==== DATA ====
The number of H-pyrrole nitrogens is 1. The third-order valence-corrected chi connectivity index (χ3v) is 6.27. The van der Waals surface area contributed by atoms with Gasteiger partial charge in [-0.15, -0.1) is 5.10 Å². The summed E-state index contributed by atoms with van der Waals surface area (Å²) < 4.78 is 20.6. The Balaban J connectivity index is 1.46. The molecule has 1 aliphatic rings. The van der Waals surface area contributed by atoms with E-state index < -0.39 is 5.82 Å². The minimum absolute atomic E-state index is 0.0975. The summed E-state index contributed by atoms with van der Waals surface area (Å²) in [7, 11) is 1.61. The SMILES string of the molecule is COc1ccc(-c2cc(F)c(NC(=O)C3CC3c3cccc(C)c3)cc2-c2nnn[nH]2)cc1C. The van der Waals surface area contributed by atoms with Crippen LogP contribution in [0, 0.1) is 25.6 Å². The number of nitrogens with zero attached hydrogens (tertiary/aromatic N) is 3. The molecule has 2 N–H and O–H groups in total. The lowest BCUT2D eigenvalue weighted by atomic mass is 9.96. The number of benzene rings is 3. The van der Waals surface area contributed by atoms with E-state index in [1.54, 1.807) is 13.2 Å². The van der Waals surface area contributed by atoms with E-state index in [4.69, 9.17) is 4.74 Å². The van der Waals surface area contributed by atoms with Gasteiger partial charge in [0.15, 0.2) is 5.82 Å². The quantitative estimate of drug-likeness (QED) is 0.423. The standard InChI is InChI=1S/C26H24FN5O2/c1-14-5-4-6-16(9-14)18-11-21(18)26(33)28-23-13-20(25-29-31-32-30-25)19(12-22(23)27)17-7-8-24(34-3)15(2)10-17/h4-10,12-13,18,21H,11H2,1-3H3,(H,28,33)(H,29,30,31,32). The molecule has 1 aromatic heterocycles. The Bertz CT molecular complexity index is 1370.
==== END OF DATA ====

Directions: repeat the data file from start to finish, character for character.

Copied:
The number of H-pyrrole nitrogens is 1. The third-order valence-corrected chi connectivity index (χ3v) is 6.27. The van der Waals surface area contributed by atoms with Gasteiger partial charge in [-0.15, -0.1) is 5.10 Å². The summed E-state index contributed by atoms with van der Waals surface area (Å²) < 4.78 is 20.6. The Balaban J connectivity index is 1.46. The molecule has 1 aliphatic rings. The van der Waals surface area contributed by atoms with E-state index < -0.39 is 5.82 Å². The minimum absolute atomic E-state index is 0.0975. The summed E-state index contributed by atoms with van der Waals surface area (Å²) in [7, 11) is 1.61. The SMILES string of the molecule is COc1ccc(-c2cc(F)c(NC(=O)C3CC3c3cccc(C)c3)cc2-c2nnn[nH]2)cc1C. The van der Waals surface area contributed by atoms with Crippen LogP contribution in [0, 0.1) is 25.6 Å². The number of nitrogens with zero attached hydrogens (tertiary/aromatic N) is 3. The molecule has 2 N–H and O–H groups in total. The lowest BCUT2D eigenvalue weighted by atomic mass is 9.96. The number of benzene rings is 3. The van der Waals surface area contributed by atoms with E-state index in [1.54, 1.807) is 13.2 Å². The van der Waals surface area contributed by atoms with E-state index in [4.69, 9.17) is 4.74 Å². The van der Waals surface area contributed by atoms with Gasteiger partial charge in [0.15, 0.2) is 5.82 Å². The quantitative estimate of drug-likeness (QED) is 0.423. The standard InChI is InChI=1S/C26H24FN5O2/c1-14-5-4-6-16(9-14)18-11-21(18)26(33)28-23-13-20(25-29-31-32-30-25)19(12-22(23)27)17-7-8-24(34-3)15(2)10-17/h4-10,12-13,18,21H,11H2,1-3H3,(H,28,33)(H,29,30,31,32). The molecule has 1 aromatic heterocycles. The Bertz CT molecular complexity index is 1370.